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2015 MRS Fall Meeting Logo2015 MRS Fall Meeting & Exhibit

November 29-December 4, 2015 | Boston
Meeting Chairs: T. John Balk, Ram Devanathan, George G. Malliaras, Larry A. Nagahara, Luisa Torsi

Symposium AAA—Big Data and Data Analytics in Materials Science

Recent developments in experimental and simulation tools have converged with advances in raw computing resources, necessitating the development of new algorithms for analyzing the data generated. The ability to collect more digital data at faster speeds with multiple signals, length scales and viewing angles, does not lead to improved materials characterization or modeling without the ability to process and understand the data. This is becoming increasingly apparent as sensors are capturing data at a rate which cannot effectively be analyzed by a human. Indeed, when Materials Science is viewed as a "Big Data" problem, it becomes immediately apparent that our field presents problems unique to Materials Science and that, because of the highly complex and non-linear relationships known to exist, a simple correlation is usually dissatisfying. Robust analytical methods for extraction of quantitative physical information from raw data, and not just correlations, are needed. This type of analysis is inaccessible by traditional methods, either due to massive data volumes or, conversely, missing data.

From an experimental perspective, all measurements become inverse problems: the end result of the interaction of a beam with a material is all that is observed and the material structure/composition which gave produced the result needs to be found. Similarly, computational design of materials to meet property targets can be framed as an inverse problem, using physics based models as forward models in the inversion. Experiments, by their very nature, have limitations such as indirect measurements, inefficient detectors, restricted field of view, sample damage, and noise. This makes for ambiguous interpretation from a machine's point of view- i.e. the inversion is ill-posed and the results from traditional analysis methods give uninterpretable or physically unrealistic results.

This symposium will cover advances in methods for data analytics, for both experimentally and computationally generated data, specifically as they have been applied to materials science problems. This symposium will focus on current challenges in data analytics for materials science such as high throughput data generation, inverse methods, three and four dimensional data, multimodal data, multi-physics model data, and others.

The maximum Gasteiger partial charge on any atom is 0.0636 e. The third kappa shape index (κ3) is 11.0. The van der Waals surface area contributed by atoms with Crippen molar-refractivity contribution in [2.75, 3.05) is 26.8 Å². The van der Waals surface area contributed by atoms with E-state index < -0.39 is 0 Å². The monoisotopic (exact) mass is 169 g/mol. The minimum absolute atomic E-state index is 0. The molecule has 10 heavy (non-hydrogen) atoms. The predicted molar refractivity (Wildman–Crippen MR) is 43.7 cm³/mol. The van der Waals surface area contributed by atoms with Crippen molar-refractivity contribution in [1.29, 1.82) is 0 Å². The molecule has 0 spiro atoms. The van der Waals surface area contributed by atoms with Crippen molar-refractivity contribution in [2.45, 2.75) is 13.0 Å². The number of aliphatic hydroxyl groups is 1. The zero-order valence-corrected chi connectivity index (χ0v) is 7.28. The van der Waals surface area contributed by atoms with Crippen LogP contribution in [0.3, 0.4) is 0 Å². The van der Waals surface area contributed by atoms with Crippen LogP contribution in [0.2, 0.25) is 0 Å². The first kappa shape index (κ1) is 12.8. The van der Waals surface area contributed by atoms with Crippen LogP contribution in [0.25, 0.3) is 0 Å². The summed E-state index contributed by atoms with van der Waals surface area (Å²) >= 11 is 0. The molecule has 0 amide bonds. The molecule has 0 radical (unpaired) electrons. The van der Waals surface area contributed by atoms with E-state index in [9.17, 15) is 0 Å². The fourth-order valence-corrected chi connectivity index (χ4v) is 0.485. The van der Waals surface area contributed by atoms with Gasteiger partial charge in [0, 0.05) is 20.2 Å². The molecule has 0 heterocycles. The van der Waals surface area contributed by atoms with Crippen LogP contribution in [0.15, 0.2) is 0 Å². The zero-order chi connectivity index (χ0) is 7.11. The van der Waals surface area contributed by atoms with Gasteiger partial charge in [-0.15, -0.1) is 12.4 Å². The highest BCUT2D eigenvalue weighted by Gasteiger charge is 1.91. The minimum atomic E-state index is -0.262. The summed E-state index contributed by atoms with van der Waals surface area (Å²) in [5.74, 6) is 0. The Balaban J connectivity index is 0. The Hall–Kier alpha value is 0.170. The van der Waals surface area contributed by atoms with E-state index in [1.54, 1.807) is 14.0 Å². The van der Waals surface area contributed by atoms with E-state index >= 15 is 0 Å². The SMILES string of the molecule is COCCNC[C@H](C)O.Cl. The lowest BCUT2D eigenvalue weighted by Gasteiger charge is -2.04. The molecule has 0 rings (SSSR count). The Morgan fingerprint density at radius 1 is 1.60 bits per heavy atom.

Topics will include:

  • Computational strategies for analysis of large data sets
  • Mathematical inverse methods applied to materials
  • Tomography and serial sectioning
  • Segmentation
  • Hyperspectral imaging
  • Time-resolved characterization techniques
  • Data sparsity
  • Compressed sensing in microscopy
  • Multimodal data and data fusion
  • Anomaly testing, outliers, and extreme events
  • Forward modeling

Invited Speakers:

  • Hyram Anderson (Sandia National Laboratories, USA)
  • Charles Bouman (Purdue University, USA)
  • Mary Comer (Purdue University, USA)
  • Corey Czarnik (Gatan Inc., USA)
  • Rainer Gehrke (Deutsches Elektronen-Synchrotron, Germany)
  • Marc De Graef (Carnegie Mellon University, USA)
  • Alfred Hero (University of Michigan, USA)
  • Alexander Hexemer (Lawrence Berkeley National Laboratory, USA)
  • Anubhav Jain (Lawrence Berkeley National Laboratory, USA)
  • Nicola Marzari (Lausanne, Switzerland)
  • Youssef Marzouk (Massachusetts Institute of Technology, USA)
  • Eric Miller (Tufts University, USA)
  • Matthias Scheffler (Fritz Haber Berlin, Germany)
  • Jamie Sethian (Lawrence Berkeley National Laboratory, USA)
  • Renu Sharma (National Institute of Standards and Technology, USA)
  • Jeff Simmons (Air Force Research Laboratory, USA)
  • David Srolovitz (University of Pennsylvania, USA)
  • Eric Stach (Brookhaven National Laboratory, USA)
  • Peter Wang (Continuum Analytics, USA)
  • Mashashi Watanabe (Lehigh University, USA)
  • Rebecca Willett (University of Wisconsin, USA)

Symposium Organizers

Lawrence Drummy
Air Force Research Laboratory

Shaul Aloni
Lawrence Berkeley National Laboratory
Molecular Foundry

Gerd Ceder
Massachusetts Institute of Technology

Dmitri Zakharov
Brookhaven National Laboratory
Center for Functional Nanomaterials